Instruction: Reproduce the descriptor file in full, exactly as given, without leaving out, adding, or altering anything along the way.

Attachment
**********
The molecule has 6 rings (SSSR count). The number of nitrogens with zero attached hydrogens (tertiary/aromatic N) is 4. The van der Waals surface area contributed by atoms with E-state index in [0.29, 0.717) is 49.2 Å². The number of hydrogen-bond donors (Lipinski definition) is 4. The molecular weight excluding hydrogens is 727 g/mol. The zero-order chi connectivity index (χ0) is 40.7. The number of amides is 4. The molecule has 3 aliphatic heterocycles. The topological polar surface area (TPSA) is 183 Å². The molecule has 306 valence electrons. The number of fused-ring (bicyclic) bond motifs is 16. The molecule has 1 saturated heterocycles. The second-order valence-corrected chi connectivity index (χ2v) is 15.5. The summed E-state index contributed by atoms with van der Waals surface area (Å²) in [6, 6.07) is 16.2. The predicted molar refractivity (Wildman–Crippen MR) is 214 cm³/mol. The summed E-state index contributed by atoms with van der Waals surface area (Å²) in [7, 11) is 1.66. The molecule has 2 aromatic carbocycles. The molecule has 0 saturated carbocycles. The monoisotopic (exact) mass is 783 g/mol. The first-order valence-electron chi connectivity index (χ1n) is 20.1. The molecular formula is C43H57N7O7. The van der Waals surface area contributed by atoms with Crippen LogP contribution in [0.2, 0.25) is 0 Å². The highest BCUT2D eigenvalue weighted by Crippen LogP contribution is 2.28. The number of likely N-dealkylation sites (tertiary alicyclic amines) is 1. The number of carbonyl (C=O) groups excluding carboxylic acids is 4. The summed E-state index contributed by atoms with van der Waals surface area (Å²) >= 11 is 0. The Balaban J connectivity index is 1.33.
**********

The molecule has 6 rings (SSSR count). The number of nitrogens with zero attached hydrogens (tertiary/aromatic N) is 4. The van der Waals surface area contributed by atoms with E-state index in [0.29, 0.717) is 49.2 Å². The number of hydrogen-bond donors (Lipinski definition) is 4. The molecular weight excluding hydrogens is 727 g/mol. The zero-order chi connectivity index (χ0) is 40.7. The number of amides is 4. The molecule has 3 aliphatic heterocycles. The topological polar surface area (TPSA) is 183 Å². The molecule has 306 valence electrons. The number of fused-ring (bicyclic) bond motifs is 16. The molecule has 1 saturated heterocycles. The second-order valence-corrected chi connectivity index (χ2v) is 15.5. The summed E-state index contributed by atoms with van der Waals surface area (Å²) in [6, 6.07) is 16.2. The predicted molar refractivity (Wildman–Crippen MR) is 214 cm³/mol. The summed E-state index contributed by atoms with van der Waals surface area (Å²) in [7, 11) is 1.66. The molecule has 2 aromatic carbocycles. The molecule has 0 saturated carbocycles. The monoisotopic (exact) mass is 783 g/mol. The first-order valence-electron chi connectivity index (χ1n) is 20.1. The molecular formula is C43H57N7O7. The van der Waals surface area contributed by atoms with Crippen LogP contribution in [0.2, 0.25) is 0 Å². The highest BCUT2D eigenvalue weighted by Crippen LogP contribution is 2.28. The number of likely N-dealkylation sites (tertiary alicyclic amines) is 1. The number of carbonyl (C=O) groups excluding carboxylic acids is 4. The summed E-state index contributed by atoms with van der Waals surface area (Å²) >= 11 is 0. The Balaban J connectivity index is 1.33.